The print version of my co-authored study of psychologist attitudes toward DSM and its alternatives appeared in the December 2022 issue of Professional Psychology: Research and Practice:
Raskin, J. D., Maynard, D., & Gayle, M. C. (2022). Psychologist attitudes toward DSM-5 and its alternatives. Professional Psychology: Research and Practice,53(6), 553–563. https://doi.org/10.1037/pro0000480 (preprint)
Public Significance Statement
This study found that nearly 90% of psychologists use DSM despite dissatisfaction with it. Psychologists see DSM’s main advantage as third-party insurance reimbursement. Though they wish to see alternatives developed, they are unfamiliar with and unsupportive of any besides the International Classification of Diseases (ICD). Psychologists want alternatives but have a practical need to get paid that DSM currently meets.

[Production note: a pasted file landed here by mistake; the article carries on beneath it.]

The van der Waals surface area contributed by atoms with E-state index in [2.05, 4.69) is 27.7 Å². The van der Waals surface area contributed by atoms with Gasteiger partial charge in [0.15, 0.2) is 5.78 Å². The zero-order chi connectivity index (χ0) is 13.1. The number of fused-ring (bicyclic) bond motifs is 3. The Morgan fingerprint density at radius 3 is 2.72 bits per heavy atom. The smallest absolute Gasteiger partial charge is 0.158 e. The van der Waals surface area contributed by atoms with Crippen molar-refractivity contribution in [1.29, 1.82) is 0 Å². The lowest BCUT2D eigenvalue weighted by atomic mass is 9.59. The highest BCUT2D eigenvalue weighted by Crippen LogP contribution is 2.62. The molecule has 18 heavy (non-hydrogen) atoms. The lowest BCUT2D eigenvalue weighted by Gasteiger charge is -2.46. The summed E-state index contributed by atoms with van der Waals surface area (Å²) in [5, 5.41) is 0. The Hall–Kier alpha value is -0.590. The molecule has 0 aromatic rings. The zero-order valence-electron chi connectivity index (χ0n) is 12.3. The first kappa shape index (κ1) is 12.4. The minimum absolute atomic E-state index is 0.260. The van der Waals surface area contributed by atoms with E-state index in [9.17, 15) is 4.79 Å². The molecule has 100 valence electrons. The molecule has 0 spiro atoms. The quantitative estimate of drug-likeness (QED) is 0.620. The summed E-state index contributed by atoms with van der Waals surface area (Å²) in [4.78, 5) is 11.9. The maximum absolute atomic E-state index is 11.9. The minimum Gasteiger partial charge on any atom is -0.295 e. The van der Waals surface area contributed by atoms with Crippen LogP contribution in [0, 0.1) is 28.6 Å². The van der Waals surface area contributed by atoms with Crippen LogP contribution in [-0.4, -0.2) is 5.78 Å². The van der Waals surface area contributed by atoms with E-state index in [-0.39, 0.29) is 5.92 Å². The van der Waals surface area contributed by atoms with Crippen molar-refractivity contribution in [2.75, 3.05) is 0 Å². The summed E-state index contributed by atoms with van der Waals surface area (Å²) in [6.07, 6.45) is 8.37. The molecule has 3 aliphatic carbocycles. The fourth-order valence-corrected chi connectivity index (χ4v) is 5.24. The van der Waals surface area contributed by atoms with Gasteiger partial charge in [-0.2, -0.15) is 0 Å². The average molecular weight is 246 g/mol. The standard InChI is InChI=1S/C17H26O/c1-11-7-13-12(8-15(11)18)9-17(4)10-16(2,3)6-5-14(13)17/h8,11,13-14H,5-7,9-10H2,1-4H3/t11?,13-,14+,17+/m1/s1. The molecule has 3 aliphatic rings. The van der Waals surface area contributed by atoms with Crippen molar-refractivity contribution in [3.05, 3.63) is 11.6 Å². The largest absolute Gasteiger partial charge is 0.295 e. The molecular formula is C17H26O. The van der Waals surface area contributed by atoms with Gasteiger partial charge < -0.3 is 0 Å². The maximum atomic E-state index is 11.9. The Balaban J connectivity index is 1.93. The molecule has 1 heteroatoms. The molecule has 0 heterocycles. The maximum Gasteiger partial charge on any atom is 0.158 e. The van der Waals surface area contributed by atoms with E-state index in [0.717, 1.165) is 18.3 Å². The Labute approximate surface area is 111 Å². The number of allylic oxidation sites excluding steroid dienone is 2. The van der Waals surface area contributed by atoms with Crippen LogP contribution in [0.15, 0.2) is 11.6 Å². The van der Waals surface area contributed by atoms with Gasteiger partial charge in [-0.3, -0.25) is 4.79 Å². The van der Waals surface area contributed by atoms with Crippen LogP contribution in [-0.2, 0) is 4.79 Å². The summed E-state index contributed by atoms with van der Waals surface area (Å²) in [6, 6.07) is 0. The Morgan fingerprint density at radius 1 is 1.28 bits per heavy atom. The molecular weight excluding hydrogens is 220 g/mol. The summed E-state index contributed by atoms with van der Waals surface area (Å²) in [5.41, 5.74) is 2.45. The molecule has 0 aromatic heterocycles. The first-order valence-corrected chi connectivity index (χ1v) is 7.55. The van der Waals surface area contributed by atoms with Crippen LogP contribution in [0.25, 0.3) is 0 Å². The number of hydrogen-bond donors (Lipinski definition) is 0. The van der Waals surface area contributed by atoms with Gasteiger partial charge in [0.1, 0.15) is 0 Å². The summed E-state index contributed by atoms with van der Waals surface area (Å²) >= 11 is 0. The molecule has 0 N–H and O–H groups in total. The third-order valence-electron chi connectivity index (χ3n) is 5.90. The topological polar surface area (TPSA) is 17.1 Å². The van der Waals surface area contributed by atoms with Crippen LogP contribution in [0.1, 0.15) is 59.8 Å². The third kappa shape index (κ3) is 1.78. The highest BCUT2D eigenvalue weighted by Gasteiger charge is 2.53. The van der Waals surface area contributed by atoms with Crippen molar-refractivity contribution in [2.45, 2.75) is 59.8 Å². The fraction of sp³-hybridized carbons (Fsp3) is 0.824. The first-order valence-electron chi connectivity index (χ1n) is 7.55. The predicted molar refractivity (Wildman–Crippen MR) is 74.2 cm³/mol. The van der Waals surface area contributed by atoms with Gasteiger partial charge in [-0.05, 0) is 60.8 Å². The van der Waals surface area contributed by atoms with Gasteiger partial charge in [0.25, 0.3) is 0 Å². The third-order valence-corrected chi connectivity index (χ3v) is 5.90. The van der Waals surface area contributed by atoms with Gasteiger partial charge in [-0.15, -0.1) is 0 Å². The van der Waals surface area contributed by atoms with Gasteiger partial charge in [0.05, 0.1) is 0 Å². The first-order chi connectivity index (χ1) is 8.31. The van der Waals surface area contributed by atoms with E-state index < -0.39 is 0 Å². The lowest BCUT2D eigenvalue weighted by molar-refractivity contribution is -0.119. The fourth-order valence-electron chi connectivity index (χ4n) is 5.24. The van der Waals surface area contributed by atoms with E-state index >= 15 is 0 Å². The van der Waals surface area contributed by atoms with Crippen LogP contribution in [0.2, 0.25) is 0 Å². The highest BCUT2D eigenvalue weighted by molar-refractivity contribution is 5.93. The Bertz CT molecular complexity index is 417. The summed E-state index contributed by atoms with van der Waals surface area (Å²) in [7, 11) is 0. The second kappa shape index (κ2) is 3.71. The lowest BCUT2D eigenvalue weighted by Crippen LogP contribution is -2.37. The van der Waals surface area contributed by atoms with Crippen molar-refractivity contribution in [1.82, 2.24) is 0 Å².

A survey of psychologists’ attitudes toward the Diagnostic and Statistical Manual of Mental Disorders–5 (DSM-5), and its alternatives was conducted. Almost 90% of psychologists reported regularly consulting DSM-5, despite dissatisfaction with it. However, opinions varied by theoretical orientation. Cognitive- behavioral psychologists held positive attitudes about DSM, whereas psychodynamic and humanistic/ constructivist/systems psychologists were negatively inclined toward it. Integrative/eclectic psychologists were in between. Diagnostic codes and identifying pathology were seen as DSM-5’s biggest advantages, and the medicalization of psychosocial problems and obscuring individual differences as its biggest disadvan- tages. Psychologists supported developing alternatives to DSM-5, but when asked about six alternatives— International Classification of Diseases (ICD), Research Domain Criteria, Psychodynamic Diagnostic Manual 2, Operationalized Psychodynamic Diagnosis, Hierarchical Taxonomy of Psychopathology, and Power Threat Meaning Framework—they were generally unfamiliar with them except for ICD. Although not wishing to abandon the medical model, psychologists (except for cognitive-behaviorists) said DSM-5 relies too much on medical semantics and questioned whether mental disorders should be considered a subset of medical disorders. Overall, psychologists use DSM for practical reasons (diagnostic categories and codes) more than scientific ones (validity and reliability). This finding affirms something remarkable: Despite ongoing attention to revising and improving DSM over the past four decades, psychologists remain lukewarm toward it and strongly interested in alternatives. However, until alternatives are better known and provide the necessary practical advantages, psychologists will likely continue to use DSM despite their mixed feelings about it.